Early results from Iraq's election suggest a tight contest may be developing between Prime Minister Nouri Maliki and his main rival Iyad Allawi, BBC reported.
Mr Maliki leads in two Shia provinces south of Baghdad while Mr Allawi is in the lead in two provinces to the north.
A BBC correspondent in the Iraqi capital says both men were expected to do well in those places and many votes are still to be counted.
But there have been complaints about the count and some claims of fraud.
The partial results from the Independent High Electoral Commission come four days after balloting.
Final results for all 18 provinces are not expected for a fortnight.
The partial count shows Mr Maliki's State of Law coalition leading in Najaf and Babil.
And Mr Allawi's secular Iraqiya alliance was ahead in Diyala and Salahuddin.
More results were expected by now, and that has led to growing questions over the process, says the BBC's Andrew North in Baghdad.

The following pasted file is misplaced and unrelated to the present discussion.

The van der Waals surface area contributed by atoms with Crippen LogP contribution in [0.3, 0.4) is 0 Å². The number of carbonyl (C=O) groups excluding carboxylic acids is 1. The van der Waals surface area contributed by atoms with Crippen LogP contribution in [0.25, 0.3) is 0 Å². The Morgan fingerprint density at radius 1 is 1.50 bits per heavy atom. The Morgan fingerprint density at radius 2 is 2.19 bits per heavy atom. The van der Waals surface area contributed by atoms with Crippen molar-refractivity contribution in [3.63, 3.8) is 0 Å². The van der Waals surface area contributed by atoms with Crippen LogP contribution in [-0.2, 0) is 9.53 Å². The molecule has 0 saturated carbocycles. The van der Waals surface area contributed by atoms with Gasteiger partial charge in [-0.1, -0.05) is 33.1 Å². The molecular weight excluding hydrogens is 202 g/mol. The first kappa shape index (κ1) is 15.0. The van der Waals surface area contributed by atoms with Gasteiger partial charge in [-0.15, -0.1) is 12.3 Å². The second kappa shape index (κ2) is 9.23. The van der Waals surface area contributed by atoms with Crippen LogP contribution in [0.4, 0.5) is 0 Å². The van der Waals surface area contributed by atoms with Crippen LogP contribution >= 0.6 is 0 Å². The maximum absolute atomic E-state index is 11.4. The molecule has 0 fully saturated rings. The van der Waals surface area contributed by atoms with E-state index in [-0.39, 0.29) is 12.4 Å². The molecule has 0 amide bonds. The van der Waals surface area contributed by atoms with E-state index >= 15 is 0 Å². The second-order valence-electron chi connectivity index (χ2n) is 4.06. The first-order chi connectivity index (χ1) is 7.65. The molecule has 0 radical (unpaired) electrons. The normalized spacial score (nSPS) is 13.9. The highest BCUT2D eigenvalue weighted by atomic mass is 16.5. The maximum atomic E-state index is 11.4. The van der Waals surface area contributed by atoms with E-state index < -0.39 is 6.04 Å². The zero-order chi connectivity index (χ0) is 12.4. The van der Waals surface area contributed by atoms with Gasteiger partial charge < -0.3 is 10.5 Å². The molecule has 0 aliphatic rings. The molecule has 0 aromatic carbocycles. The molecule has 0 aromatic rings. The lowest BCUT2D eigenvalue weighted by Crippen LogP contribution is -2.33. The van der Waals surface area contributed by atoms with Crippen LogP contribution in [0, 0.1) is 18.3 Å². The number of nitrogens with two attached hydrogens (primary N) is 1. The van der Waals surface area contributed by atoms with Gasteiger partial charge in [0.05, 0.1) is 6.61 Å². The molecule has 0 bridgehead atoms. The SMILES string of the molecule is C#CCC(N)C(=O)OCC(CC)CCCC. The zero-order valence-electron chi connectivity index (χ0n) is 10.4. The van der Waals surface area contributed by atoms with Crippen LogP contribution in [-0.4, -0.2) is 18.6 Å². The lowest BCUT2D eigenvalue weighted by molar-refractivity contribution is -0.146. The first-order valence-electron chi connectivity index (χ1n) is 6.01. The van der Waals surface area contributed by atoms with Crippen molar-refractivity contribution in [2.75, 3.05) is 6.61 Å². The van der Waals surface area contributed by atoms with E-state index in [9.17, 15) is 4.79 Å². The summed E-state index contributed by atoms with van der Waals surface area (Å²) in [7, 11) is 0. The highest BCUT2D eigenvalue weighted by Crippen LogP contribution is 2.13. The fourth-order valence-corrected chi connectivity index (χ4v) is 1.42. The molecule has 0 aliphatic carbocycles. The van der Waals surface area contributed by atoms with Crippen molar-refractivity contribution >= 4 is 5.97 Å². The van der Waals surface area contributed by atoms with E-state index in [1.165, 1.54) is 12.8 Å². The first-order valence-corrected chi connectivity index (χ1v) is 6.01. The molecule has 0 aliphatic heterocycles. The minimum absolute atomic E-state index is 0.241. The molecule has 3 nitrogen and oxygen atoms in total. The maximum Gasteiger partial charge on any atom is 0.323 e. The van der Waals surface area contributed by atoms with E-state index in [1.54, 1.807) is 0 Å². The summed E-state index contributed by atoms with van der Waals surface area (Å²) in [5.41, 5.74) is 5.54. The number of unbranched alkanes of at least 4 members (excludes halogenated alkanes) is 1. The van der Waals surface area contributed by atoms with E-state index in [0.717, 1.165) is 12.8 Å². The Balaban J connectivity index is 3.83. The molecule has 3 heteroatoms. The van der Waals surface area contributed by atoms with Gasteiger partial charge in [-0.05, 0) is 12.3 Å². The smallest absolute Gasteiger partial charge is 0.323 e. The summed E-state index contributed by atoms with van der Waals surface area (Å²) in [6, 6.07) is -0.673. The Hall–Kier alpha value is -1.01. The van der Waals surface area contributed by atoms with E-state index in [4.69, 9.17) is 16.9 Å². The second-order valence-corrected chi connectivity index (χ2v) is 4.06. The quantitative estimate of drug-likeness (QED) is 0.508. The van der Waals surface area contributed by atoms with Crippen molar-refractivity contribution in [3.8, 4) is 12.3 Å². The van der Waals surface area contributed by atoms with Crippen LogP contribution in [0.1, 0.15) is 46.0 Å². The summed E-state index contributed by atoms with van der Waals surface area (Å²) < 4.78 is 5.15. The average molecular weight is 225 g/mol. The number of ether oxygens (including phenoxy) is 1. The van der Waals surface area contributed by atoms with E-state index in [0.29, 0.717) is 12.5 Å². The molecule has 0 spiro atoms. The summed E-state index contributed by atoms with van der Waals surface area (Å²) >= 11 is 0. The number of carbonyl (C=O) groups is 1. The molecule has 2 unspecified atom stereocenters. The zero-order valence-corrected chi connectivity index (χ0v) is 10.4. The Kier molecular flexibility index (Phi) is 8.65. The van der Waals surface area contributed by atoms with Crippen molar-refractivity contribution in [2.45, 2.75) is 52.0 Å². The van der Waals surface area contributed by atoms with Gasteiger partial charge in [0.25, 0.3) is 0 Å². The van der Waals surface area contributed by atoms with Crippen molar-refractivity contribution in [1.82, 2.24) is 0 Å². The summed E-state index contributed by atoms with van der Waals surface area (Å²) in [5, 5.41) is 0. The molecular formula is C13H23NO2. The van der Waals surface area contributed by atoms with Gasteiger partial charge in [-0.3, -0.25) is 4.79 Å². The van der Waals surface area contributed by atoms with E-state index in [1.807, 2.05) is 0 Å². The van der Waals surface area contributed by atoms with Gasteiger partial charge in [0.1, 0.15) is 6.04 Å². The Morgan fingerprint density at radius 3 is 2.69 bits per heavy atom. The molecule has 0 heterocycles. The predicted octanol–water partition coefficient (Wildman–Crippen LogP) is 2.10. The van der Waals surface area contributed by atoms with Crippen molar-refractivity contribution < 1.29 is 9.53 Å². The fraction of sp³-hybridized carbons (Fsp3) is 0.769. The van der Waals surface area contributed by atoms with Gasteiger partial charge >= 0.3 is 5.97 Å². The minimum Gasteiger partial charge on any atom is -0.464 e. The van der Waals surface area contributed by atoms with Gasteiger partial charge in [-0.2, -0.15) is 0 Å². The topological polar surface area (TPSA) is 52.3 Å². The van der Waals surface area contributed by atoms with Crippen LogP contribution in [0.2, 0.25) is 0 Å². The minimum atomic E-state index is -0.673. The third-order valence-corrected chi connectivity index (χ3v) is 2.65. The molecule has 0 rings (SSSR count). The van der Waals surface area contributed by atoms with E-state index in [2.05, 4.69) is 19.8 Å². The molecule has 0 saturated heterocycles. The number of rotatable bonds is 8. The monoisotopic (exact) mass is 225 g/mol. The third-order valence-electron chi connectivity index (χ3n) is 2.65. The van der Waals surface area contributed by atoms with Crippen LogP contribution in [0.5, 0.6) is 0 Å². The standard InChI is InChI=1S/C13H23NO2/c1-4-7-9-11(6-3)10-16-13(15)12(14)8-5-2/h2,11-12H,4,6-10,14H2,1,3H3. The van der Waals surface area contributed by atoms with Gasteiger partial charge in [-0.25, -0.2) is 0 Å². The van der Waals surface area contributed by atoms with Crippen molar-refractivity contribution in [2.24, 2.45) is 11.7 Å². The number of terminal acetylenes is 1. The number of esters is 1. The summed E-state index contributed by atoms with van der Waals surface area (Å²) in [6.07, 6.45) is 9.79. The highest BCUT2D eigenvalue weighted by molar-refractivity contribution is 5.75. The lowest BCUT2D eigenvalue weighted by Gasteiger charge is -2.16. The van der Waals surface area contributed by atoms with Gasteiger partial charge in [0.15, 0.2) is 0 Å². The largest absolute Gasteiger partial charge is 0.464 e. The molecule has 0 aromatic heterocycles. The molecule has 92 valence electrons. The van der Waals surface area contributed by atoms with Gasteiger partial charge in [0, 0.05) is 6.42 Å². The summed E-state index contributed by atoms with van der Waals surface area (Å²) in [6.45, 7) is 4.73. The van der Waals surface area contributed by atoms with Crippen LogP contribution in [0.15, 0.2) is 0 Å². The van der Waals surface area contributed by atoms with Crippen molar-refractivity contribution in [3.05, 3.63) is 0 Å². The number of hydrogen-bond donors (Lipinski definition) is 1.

Iraqiya has listed a series of alleged violations, saying some of its votes had been removed from boxes and replaced by other ballots.
"Insistence in manipulating these elections forces us to question whether the possibility of fraudulent results would make the final results worthless. We will not stand by with our arms crossed," a statement from the alliance said.
The election commission says it will look into complaints of fraud, but officials say they are overwhelmed by the task of counting votes.
About 6,200 candidates from 86 factions campaigned for seats in the 325-member parliament.
Analysts say it is unlikely one party will form a government alone and there may be months of negotiations on a coalition.
Voter turnout was 62%, officials said, despite attacks that killed 38 people on Sunday.
It was down on the 75% turnout figure for the 2005 general election.